This first in a series of articles on basic press release writing techniques offers you the reasons you should write regular, effective press releases and what constitutes “newsworthy” for a standard press release.
Offered by a Kentucky writer and marketing consultant to help her own real estate clients understand and enjoy the press release writing experience.
Press Releases 101
Press releases — you know you need them, but beyond that you feel a bit shaky
about the whole concept. Maybe someone would be willing to just take your hand
and walk you through this process? Consider it done! Here is exactly what to
do to get results.
In this three-part series, we will look at what constitutes something “newsworthy” enough to write a press release, the basics of writing and formatting a standard
press release, and finally – what to do with one, once it’s written.
What IS Newsworthy?
The more often your name and your company name get in the news, the better.
Name recognition goes a long way, and we all would prefer good press to bad
press. The press release is one way to control the tone and the content of the
news that is presented to the public.
Anytime something good happens, you should write a press release. If relates
to your professional image, your career, or your community involvement and it’s
something worth picking up the phone and telling your best friend, your mother,
or your business partner — chances are, it’s news:
- “Sue, I was just interviewed for an article in a regional magazine!”
- “Mom, I was just nominated to the Board of Directors for my community
- “John, we just had the best month EVER in sales!”
Some Examples of Press Release Topics
Business Related Topics:
- Launch of a new business
- Hiring a new employee or agent
- Launch of a new website
- Revamp of an old website
- Reporting statistics on growth, increased sales, or other information of interest
- Awarding or giving recognition to another group or to someone in your own company
- Launching a traditional or online newsletter
- Being recognized in the media – magazine, newspaper, television, online content, etc.
Career Related Topics:
- Joining a professional group
- Attending a professional conference
- Presenting at a professional conference
- Holding office in a professional group
- Being nominated for an award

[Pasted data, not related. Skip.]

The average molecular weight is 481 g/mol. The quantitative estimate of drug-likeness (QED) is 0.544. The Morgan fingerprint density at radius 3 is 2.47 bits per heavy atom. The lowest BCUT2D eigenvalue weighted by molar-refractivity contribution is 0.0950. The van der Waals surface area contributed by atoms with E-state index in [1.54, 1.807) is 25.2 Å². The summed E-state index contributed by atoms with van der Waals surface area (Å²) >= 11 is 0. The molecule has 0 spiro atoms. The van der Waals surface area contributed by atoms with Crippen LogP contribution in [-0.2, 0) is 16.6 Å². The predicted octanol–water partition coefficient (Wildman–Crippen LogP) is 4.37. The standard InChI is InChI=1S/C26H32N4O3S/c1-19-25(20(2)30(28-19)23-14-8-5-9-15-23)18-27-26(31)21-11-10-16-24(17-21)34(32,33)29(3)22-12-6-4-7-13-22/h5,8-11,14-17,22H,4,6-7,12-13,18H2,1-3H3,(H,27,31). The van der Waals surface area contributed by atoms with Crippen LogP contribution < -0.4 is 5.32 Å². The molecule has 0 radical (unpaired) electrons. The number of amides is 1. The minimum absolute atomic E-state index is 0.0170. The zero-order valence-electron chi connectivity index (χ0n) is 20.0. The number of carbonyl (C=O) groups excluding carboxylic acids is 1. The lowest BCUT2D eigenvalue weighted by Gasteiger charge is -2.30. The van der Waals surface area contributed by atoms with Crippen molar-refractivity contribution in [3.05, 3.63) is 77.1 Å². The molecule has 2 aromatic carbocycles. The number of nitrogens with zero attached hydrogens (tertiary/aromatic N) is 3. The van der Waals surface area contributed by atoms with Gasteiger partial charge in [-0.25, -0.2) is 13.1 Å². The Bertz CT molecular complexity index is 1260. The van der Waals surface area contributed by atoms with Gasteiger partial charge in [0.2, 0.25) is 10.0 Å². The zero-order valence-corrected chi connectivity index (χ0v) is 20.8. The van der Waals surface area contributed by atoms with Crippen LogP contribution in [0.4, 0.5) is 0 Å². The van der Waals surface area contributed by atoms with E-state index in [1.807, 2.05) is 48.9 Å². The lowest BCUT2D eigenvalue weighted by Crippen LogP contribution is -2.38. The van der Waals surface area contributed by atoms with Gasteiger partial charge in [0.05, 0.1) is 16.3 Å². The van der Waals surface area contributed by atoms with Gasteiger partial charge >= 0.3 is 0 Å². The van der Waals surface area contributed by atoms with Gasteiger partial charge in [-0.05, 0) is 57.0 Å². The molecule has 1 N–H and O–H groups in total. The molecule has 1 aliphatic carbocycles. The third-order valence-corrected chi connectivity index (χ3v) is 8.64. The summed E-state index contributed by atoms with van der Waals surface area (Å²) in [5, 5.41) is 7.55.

- Receiving an award
- Gaining a professional accreditation
- Earning Continuing Education Credits in your field
- Receiving recognition by another group or by your own company
- Being interviewed by media – newspaper, radio, television, online
Community Related Topics:
- Public service
- Community service
- Being elected or appointed to a board or council
- Holding a political position on the local, regional, state or national level
- Sponsoring a program for the community
- Offering a class (i.e. – A first time home buyer’s workshop)
These are just a few ideas to help you begin to brainstorm on your own. Once
you outline some of the press releases you can write, you should determine a
press release timeline. You don’t want to write them all at once and send
them out simultaneously. It’s more important to keep your name in the
news regularly than to bombard the media with your information.
Pace yourself and when it’s time to send out a new press release, review
the above list and do some thinking. Determine the topic of your next press
release, or set up the action that will result in a newsworthy event or outcome.
Also, before you contemplate writing any press release ask yourself “why
would the public care?” Remember, editors are not interested in doing a
story on your release if it appears just as a disguised advertisement. If your
release can give them a unique story, they will most likely give you the publicity.
In PART II of this series in next month’s edition of ePOWER NEWS we will cover
the basic outline of how to create a simple yet powerful press release.
© Copyright 2004 by Angela Allen Parker of Wicked Wordcraft
This April 2004 article appears in the monthly” Word Magic” column
in the www.epowernews.com newsletter.